("Jon Mees") writes:
|> I recently moved from a Bic Rumba to Vivace 282 with some more modern
|> sails. The problem I have now is not waterstarting or planing but
|> keeping my bum out of the water when at max speed!
|> At lower planing speeds my stance is fairly upright but as I accelerate
|> and push against the fin my body swings outboard and keeps catching in
|> the chop. (And some people pay money for salt water***s'!!)
If your bunz are forever dragging on the water, it sounds like:
your lines are too long (for your harness/body),
or your booms may be too low,
or your mast is too far back,
or your body position needs work.
The best way to fix your problem is to have a good sailor follow you
and tell you what you are doing. Otherwise here are some other tips
you might have overlooked...
Boom too low
Symptoms: Bunz drag on the water. Your body looks like a question mark;
bent over at the waist and bent knees. Can't get enough weight off your
arms and onto the harness line. Spin outs.
Cure: Raise the booms 1.5" (4cm). Try to sail with your shoulders back,
no bend at the waist (***in) and arms nearly straight. Try it!
Mast too far back
Symptoms: Too much weight on back foot; compensated by bending your
knees and moving your hips forward towards the board's nose. This can
create a stance that is awkward, low, and drags you bum in the water.
The power of the sail pulls you mostly across the board and you don't
feel it pulling you forward at all. (Plus: You can't get upwind. The
nose of the board rides too high above the water. Spin outs. Etc.)
Cure: Move the mast base forward 1.5". This should put more weight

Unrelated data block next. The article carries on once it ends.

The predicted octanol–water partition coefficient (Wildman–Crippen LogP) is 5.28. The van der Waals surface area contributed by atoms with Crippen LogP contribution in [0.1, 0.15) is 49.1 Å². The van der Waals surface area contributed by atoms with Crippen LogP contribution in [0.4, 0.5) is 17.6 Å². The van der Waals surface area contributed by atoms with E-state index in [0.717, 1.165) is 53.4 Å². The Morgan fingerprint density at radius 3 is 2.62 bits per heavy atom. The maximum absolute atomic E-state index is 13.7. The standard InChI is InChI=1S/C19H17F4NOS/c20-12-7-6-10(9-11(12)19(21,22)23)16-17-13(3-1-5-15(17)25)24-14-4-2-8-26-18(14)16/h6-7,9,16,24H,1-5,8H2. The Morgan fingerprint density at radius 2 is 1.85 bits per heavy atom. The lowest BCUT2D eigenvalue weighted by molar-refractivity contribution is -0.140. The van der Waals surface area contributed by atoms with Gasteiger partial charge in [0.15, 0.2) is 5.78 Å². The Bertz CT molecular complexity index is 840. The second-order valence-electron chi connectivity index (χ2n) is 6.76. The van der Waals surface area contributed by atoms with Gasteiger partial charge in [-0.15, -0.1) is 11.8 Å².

on your front foot make the sail feel like it's pulling a bit more forward.
(Note: you may need to raise the slightly booms after moving the mast forward.)
If this feels good, try sailing off the wind and practice your body stance.
This is what feels right for me: Front leg slightly bent, back leg
bent more, and I'm*** back towards that tail slightly. My feel
are rolling the board so it's flat on the water (for speed or
climbing). My ***is pulled in and my shoulders are back. Most of
the sail's pull is on the harness line, my arms are nearly straigt and I'm
using my shoulder muscles to tune the sail. (Less tiring than using the
smaller arm muscles.) If I'm going slighly offwind, I'll really feel
like I'm being pulled right into the front strap. I can feel the sail
pulling forward as well as across the board, so I'll shift back slighly.
If I'm going upwind, I'll have a bit more weight on the back foot and
I'll have to shift my hips forward slightly.
Final notes, small changes of 1 to 1.5" make a big change in how you gear
will sail. Buying a black pen and a silver pen to mark how you assembled
you gear is a worthy investment.